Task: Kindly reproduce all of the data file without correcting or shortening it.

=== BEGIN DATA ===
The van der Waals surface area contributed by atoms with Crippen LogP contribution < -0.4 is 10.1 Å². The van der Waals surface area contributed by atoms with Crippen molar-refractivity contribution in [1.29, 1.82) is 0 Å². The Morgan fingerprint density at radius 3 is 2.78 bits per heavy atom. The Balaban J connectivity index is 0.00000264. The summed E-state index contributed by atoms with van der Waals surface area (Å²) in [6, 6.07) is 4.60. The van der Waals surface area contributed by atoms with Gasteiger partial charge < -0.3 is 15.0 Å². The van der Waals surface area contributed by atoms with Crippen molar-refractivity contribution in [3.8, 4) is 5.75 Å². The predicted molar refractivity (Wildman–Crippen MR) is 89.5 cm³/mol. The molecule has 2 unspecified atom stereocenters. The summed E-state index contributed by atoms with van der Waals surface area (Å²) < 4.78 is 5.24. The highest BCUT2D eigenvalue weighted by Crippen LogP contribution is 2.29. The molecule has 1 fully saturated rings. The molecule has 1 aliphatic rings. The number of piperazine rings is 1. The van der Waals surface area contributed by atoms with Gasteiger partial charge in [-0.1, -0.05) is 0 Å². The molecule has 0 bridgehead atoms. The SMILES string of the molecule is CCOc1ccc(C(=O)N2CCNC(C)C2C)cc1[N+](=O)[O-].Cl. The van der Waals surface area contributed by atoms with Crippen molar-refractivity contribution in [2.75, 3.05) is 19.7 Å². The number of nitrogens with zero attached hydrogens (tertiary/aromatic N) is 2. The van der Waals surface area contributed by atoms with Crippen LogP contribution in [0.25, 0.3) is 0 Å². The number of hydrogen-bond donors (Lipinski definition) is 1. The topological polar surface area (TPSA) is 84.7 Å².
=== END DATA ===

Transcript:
The van der Waals surface area contributed by atoms with Crippen LogP contribution < -0.4 is 10.1 Å². The van der Waals surface area contributed by atoms with Crippen molar-refractivity contribution in [1.29, 1.82) is 0 Å². The Morgan fingerprint density at radius 3 is 2.78 bits per heavy atom. The Balaban J connectivity index is 0.00000264. The summed E-state index contributed by atoms with van der Waals surface area (Å²) in [6, 6.07) is 4.60. The van der Waals surface area contributed by atoms with Gasteiger partial charge < -0.3 is 15.0 Å². The van der Waals surface area contributed by atoms with Crippen molar-refractivity contribution in [3.8, 4) is 5.75 Å². The predicted molar refractivity (Wildman–Crippen MR) is 89.5 cm³/mol. The molecule has 2 unspecified atom stereocenters. The summed E-state index contributed by atoms with van der Waals surface area (Å²) < 4.78 is 5.24. The highest BCUT2D eigenvalue weighted by Crippen LogP contribution is 2.29. The molecule has 1 fully saturated rings. The molecule has 1 aliphatic rings. The number of piperazine rings is 1. The van der Waals surface area contributed by atoms with Gasteiger partial charge in [-0.1, -0.05) is 0 Å². The molecule has 0 bridgehead atoms. The SMILES string of the molecule is CCOc1ccc(C(=O)N2CCNC(C)C2C)cc1[N+](=O)[O-].Cl. The van der Waals surface area contributed by atoms with Crippen molar-refractivity contribution in [2.75, 3.05) is 19.7 Å². The number of nitrogens with zero attached hydrogens (tertiary/aromatic N) is 2. The van der Waals surface area contributed by atoms with Crippen LogP contribution in [0.25, 0.3) is 0 Å². The number of hydrogen-bond donors (Lipinski definition) is 1. The topological polar surface area (TPSA) is 84.7 Å².